Microsoft says virus hurting supply chain more than expected

Microsoft says virus hurting supply chain more than expected
In this Jan. 28, 2020, file photo a Microsoft computer is among items displayed at a Microsoft store in suburban Boston. Microsoft says its supply chain is being hurt by the virus outbreak in China and will return to normal operations at a slower pace than it expected a month ago. (AP Photo/Steven Senne, File)

The virus outbreak in China is hurting Microsoft more than expected, as the company said it won't meet targets that had already factored in the uncertainty.

In particular, Microsoft said revenue from Windows licenses and its Surface devices "are more negatively impacted than previously anticipated." The said demand for Windows products is still strong, but getting the supply chain back to normal is taking longer. That goes for both Microsoft-made Surface devices and Windows products made by third parties, which include Acer and Lenovo.

Last month, Microsoft predicted it would make between $10.75 billion and $11.15 billion in revenue from its personal computing business in the January-March quarter. Microsoft's , Amy Hood, said on a Jan. 29 earnings call that the company had widened the usual range for its revenue forecast because of the "uncertainty related to the public health situation in China."

The company's statement Wednesday suggests that the range was not wide enough to reflect the spread of the outbreak and its ongoing effects.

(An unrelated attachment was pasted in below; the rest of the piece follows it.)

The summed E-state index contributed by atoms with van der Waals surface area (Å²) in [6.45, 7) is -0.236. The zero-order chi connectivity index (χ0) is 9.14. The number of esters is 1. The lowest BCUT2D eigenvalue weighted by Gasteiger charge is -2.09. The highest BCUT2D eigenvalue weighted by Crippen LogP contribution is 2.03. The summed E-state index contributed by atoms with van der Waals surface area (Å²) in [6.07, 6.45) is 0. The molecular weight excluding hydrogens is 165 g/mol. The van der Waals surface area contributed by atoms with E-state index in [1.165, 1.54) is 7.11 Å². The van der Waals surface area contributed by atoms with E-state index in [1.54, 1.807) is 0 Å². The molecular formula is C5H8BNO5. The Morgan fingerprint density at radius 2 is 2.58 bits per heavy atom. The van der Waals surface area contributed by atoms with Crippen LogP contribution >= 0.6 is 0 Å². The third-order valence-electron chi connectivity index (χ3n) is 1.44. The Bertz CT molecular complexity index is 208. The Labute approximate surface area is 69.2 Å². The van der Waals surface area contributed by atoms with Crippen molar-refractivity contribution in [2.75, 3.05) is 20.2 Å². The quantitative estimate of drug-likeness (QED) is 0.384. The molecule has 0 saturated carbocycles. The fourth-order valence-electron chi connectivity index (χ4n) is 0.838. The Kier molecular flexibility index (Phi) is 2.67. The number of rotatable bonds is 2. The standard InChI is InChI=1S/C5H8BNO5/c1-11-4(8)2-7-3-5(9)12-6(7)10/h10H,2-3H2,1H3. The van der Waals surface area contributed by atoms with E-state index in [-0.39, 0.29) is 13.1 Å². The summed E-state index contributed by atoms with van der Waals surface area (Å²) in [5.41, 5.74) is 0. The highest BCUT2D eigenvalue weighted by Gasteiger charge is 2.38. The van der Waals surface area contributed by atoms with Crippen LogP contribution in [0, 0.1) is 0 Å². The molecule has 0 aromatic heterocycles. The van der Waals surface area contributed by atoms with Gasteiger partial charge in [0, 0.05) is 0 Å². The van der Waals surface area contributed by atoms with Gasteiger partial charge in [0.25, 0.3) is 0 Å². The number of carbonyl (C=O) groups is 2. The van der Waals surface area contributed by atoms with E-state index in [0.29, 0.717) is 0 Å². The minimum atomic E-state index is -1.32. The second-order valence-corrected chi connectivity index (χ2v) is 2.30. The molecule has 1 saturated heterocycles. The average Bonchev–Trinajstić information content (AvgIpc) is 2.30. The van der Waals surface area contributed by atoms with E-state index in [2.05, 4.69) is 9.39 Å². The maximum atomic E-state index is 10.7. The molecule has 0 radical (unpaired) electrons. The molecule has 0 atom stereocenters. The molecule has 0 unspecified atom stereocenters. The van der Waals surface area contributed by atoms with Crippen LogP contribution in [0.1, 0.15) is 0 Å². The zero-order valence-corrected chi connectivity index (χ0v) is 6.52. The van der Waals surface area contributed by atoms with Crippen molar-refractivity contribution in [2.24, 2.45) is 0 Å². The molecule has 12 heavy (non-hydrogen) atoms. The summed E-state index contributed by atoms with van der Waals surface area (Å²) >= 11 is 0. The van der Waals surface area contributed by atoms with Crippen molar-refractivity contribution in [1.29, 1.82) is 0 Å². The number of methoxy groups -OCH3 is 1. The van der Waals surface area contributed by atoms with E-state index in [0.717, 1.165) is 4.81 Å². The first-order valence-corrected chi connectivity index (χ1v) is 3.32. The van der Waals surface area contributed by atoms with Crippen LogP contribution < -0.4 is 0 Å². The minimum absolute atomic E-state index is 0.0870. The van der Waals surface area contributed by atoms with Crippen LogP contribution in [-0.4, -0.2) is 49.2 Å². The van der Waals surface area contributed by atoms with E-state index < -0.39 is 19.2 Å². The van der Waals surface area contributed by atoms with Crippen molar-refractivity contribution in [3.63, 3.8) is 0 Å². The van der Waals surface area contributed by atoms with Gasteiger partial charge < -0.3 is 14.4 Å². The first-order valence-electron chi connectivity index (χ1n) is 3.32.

About a third of Microsoft's revenue comes from Microsoft's personal computing division, which houses the company's Windows operating system, its line of Surface laptops and tablets, its Xbox gaming hardware and software and its Bing search service. Microsoft didn't say if its Xbox business has been affected by the supply chain problems.

Microsoft, which is based in Redmond, Washington, is among many relying on Chinese factories to make electronics devices and parts.

Last week, Apple warned investors that it won't meet its second-quarter financial guidance because the viral outbreak in China has cut production of iPhones. The Cupertino, California-based company said all of its iPhone manufacturing facilities in China have reopened, but production is ramping up slowly. The company said demand for iPhones was also down in China because Apple's are closed or operating with reduced hours.

© 2020 The Associated Press. All rights reserved. This material may not be published, broadcast, rewritten or redistributed without permission.

Citation: Microsoft says virus hurting supply chain more than expected (2020, February 27) retrieved 25 May 2024 from
This document is subject to copyright. Apart from any fair dealing for the purpose of private study or research, no part may be reproduced without the written permission. The content is provided for information purposes only.

Explore further

Cloud computing gains drive up profit for Microsoft


Feedback to editors